After steering two Happy Death Day films marrying slasher and time-loop tropes together for box office success, the question for writer/director Christopher Landon was, “What’s next?” Add Scouts Guide to the Zombie Apocalypse and you’d be right to assume it would be another horror comedy of some kind, but what sub-genre would be injected to give it a unique yet familiar flair? Or better yet: whose script would provide that injection with an overall sensibility he could get behind? Landon didn’t write the first Death Day film after all. Nor did he originate the treatment that became Scouts Guide. So when Michael Kennedy approached him with an idea he hoped to pitch to Blumhouse inspired by those films’ narrative inventiveness, Landon immediately asked to join the Freaky party. – Jared M. (full review)

Where to Stream: VOD

Liberté (Albert Serra)

Finally, evil in cinema is back! That was the impression running through the mind of this writer during all 132 minutes of Albert Serra’s Liberté, a film so thoroughly dedicated to bad, evil vibes–and yes, the beauty inherent in them–that it feels like something approaching a howl in the wind against the notions of good taste. – Ethan V. (full review)

Where to Stream: MUBI (free for 30 days)

Luxor (Zeina Durra)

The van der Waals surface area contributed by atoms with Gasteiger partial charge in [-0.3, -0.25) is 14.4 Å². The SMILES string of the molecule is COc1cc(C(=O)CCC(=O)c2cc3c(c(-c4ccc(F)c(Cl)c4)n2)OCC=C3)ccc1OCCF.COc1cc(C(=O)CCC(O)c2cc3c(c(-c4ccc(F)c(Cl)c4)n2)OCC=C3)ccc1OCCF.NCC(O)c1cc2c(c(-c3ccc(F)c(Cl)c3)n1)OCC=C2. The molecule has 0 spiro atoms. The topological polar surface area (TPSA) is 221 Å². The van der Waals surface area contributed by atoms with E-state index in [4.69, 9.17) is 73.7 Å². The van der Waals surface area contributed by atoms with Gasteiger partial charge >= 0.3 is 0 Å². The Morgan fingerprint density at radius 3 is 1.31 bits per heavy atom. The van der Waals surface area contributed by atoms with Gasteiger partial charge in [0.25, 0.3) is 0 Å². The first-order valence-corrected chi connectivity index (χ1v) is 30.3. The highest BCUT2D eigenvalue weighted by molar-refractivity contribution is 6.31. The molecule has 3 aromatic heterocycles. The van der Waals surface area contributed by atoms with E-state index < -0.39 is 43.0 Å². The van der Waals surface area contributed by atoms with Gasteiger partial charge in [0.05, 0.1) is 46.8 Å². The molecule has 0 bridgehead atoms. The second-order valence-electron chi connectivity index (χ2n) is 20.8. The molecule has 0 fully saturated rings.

After spending two decades as a British aid worker throughout a war-torn Middle East, Hana (Andrea Riseborough) chooses Luxor as the destination for her leave. Situated on the serene east bank of the Nile, this Egyptian city is the place where her work began with bottomless promise for the future. She found love there in her twenties, and perhaps a return might help resettle her from the psychic horrors she’s since endured. But there’s little possibility to fight the cynicism caused by humanity’s current, brutal decline. – Jared M. (full review)

Where to Stream: Virtual Cinemas

Mank (David Fincher)

Any number of undergrad papers will tell us David Fincher’s corpus concerns obsession. More pertinent to his endurance as the rare A-list American auteur is its study of accumulation, a nearly interactive 1:1 between formal expression and audience experience. His is a filmography charting years of fixation and dead ends (Zodiac, Benjamin Button), the formation of terrifying ideologies (Seven, Fight Club), documents and photographs as fuel for investigations (The Girl with the Dragon Tattoo, Zodiac again), and competing narratives (The Social Network, Gone Girl). Forget that a screenplay has never been credited to Fincher—it can’t help seeming he’s primary author when we observe these things from a mile back. Who else’s widescreen frames demarcate tension with such hard lines? What working filmmaker so knows how to tighten the coil by cutting just as someone turns their head in recognition of new information? These characteristic rhythms and inclinations key into how and why Mank is, markedly, the least-enjoyable film he’s ever directed, defined by its distended lack of accumulation, friction, traction, or revelation. The exposition-mountain screenplay leaves little to feel just as a devotion to the written word leaves scant room for anything to look at. I’m slightly unsure what anybody involved was hoping to get from the experience, much less what’s the takeaway sans basic admiration for baseline craft. – Nick N. (full review)

Where to Stream: Netflix

Mayor (David Osit)